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U's call bank supervisor Larwin Kaufmann.

Student supervisor Larwin Kaufmann in the call center at the McNamara Alumni Center on the Twin Cities campus in Minneapolis. With the help of students in the call center and annual fund mailings, the University raised the number of alumni donors to more than 51,000--a 20 percent jump from just three years ago.

More than 51,000 alumni give to the U

From eNews, September 29, 2005

When the University of Minnesota set a goal to raise the number of alumni donors to 50,000, Jennifer Eggers, director of annual giving, wondered where the donors would come from. Sure, University alumni love their alma mater, but...

"With only 42,600 alumni donors in 2002, the 50,000 goal seemed nearly impossible at the time," says Eggers. Yet remarkably, she adds, the U managed to surpass that goal in 2005.

When fundraising professionals at other universities heard about the U's success, they were stunned. Annual gifts are important to every institution because they support scholarships and strengthen academic programs, but the average annual growth rate for alumni giving programs is only 3 to 4 percent. The University of Minnesota had an astounding 20 percent growth rate between fiscal years 2002 and 2005. "That kind of growth is really unheard of in universities around the country," says Eggers. "Everyone wants to know what our secret is." Turns out, there's no secret; just lots of generous alumni and lots of hard work. Eggers' team focused on mailing gift requests more often to more alumni ( 1 million direct mail pieces to 300,000 households in 2005) and increasing the number of student callers to ask for gifts and thank donors (more than 100 student callers had conversations with 141,000 alumni and friends in 2005). Departments across the University added giving envelopes to their alumni newsletter and other publications. The U hosted alumni focus groups to learn more about the giving-related motivations and attitudes of alumni. While all this was going on, the U's Information and Computer Services crew worked on improving the quality of information about alumni.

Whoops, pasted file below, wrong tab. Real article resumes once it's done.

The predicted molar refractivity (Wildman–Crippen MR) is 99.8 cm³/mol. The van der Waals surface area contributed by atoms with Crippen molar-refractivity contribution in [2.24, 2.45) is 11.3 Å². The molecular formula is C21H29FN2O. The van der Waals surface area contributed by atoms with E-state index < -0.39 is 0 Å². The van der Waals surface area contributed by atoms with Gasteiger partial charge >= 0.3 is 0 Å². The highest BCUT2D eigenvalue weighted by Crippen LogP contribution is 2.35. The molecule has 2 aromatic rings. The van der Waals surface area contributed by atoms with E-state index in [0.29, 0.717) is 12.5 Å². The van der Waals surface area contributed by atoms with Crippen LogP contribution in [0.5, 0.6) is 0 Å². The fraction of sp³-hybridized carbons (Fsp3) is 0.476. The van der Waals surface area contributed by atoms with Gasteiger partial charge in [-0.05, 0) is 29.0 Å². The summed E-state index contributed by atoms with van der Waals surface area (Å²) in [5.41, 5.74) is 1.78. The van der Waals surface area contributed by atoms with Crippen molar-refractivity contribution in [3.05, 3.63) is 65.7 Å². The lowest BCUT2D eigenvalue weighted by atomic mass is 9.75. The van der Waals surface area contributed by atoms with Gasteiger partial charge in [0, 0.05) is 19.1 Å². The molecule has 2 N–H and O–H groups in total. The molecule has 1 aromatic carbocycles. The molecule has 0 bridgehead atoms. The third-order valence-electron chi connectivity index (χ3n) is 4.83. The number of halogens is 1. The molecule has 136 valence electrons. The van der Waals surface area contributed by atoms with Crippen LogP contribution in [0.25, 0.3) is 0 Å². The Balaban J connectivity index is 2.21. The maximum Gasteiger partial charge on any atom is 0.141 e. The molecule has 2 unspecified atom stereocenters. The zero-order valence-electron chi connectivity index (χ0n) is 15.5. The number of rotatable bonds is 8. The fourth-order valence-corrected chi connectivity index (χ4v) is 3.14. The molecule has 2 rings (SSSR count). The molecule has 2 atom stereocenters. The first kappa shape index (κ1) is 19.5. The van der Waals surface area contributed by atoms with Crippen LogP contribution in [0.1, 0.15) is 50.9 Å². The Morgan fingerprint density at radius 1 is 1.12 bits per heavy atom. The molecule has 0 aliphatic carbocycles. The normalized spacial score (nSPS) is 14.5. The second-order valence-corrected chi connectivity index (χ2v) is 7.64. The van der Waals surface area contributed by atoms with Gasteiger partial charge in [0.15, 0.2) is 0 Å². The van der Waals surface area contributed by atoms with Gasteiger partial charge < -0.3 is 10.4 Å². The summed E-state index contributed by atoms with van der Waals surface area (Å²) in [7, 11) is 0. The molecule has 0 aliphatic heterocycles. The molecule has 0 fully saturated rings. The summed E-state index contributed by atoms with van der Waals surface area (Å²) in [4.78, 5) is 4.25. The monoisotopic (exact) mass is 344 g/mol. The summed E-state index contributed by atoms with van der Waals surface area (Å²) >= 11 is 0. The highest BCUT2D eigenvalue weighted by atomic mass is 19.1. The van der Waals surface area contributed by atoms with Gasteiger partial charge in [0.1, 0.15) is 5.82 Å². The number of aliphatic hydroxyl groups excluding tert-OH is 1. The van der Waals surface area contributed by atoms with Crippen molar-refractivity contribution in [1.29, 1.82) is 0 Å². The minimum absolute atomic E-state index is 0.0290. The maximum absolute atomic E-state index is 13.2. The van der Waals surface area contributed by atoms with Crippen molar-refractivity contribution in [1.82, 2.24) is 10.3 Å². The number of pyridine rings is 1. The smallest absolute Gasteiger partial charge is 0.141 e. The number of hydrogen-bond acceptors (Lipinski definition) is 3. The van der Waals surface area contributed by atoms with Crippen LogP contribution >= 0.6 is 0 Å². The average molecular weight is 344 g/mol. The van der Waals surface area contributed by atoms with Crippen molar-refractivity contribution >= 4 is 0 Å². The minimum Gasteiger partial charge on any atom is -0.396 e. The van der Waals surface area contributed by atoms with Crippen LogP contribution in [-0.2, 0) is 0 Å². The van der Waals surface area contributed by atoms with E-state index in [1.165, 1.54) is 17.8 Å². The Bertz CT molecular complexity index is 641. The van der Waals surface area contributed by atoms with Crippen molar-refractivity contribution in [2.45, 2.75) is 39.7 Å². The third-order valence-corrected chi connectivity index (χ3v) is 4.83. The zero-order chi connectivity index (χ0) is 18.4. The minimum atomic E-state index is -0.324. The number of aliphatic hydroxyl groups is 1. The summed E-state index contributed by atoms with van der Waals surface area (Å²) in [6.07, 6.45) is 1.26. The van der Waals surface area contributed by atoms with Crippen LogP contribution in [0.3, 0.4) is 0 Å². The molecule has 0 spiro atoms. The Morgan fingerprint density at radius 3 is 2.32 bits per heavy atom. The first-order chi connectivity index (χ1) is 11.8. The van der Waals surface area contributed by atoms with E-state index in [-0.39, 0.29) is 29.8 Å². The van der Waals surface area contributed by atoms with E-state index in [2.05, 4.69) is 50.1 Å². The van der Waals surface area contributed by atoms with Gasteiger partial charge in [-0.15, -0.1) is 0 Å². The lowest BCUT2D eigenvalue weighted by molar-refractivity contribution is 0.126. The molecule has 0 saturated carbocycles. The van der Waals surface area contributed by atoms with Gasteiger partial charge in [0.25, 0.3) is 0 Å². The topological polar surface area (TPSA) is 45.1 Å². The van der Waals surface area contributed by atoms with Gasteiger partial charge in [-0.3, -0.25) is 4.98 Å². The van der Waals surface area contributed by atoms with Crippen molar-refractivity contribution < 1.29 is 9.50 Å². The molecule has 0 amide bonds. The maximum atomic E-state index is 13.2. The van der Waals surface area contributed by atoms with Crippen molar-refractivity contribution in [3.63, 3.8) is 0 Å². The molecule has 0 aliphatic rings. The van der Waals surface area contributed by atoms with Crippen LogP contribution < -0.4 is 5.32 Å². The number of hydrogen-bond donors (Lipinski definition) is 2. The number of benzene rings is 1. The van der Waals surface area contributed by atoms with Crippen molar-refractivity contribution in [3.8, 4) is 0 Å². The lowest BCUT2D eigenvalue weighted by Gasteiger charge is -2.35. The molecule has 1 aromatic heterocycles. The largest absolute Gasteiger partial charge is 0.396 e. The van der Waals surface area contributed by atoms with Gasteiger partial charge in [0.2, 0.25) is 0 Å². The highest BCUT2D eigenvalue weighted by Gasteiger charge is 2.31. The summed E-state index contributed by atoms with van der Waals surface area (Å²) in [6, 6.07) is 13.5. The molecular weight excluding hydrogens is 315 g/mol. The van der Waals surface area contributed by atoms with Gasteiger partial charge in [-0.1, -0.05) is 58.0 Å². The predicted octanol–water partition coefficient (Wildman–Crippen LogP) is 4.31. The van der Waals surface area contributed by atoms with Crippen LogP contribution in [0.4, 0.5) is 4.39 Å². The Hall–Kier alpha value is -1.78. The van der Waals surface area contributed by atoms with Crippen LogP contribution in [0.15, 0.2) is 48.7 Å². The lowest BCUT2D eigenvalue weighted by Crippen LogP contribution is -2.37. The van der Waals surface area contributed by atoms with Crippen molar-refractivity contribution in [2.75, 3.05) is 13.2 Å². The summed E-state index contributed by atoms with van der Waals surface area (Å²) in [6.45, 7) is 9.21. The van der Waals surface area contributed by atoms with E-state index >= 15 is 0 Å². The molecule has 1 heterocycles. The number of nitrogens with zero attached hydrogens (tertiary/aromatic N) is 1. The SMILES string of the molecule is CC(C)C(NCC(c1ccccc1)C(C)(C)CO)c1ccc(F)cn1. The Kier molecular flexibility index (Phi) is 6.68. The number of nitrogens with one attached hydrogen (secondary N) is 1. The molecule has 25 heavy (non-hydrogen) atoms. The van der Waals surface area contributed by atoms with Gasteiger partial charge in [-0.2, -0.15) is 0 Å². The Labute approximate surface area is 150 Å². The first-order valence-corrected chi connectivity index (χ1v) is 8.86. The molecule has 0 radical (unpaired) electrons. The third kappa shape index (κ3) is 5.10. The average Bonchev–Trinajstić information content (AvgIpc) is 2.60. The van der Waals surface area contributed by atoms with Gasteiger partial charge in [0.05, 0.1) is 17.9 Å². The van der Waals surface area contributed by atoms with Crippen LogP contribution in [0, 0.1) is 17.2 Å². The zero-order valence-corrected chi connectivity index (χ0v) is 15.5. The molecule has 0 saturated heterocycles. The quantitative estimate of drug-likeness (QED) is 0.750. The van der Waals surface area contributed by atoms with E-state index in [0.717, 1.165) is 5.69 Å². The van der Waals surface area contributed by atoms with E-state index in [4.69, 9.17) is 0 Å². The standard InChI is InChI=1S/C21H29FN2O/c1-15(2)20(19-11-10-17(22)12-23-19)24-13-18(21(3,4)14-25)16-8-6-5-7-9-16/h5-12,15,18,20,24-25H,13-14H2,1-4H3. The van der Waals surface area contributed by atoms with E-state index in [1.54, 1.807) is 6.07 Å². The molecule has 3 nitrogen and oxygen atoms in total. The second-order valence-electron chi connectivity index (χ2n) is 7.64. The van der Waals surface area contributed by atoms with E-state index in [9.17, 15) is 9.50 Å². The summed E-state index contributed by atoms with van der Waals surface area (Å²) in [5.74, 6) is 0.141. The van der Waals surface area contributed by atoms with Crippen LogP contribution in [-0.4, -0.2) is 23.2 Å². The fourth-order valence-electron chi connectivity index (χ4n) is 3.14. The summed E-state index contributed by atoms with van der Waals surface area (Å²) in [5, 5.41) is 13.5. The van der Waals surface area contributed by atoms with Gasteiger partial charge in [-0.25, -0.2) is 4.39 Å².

The investment of time and resources paid off: Last year the University of Minnesota received gifts from 51,145 alumni donors, surpassing its seemingly unattainable goal. Giving through the mail increased 32 percent--a statistic that bucks the trends at other institutions, most of which are seeing a decline in direct mail giving. Online giving also increased--at a slower but steady pace.

"Our success over the last four years was all about broadening the base of alumni donors," explains Eggers. "Now we're working to retain these new donors."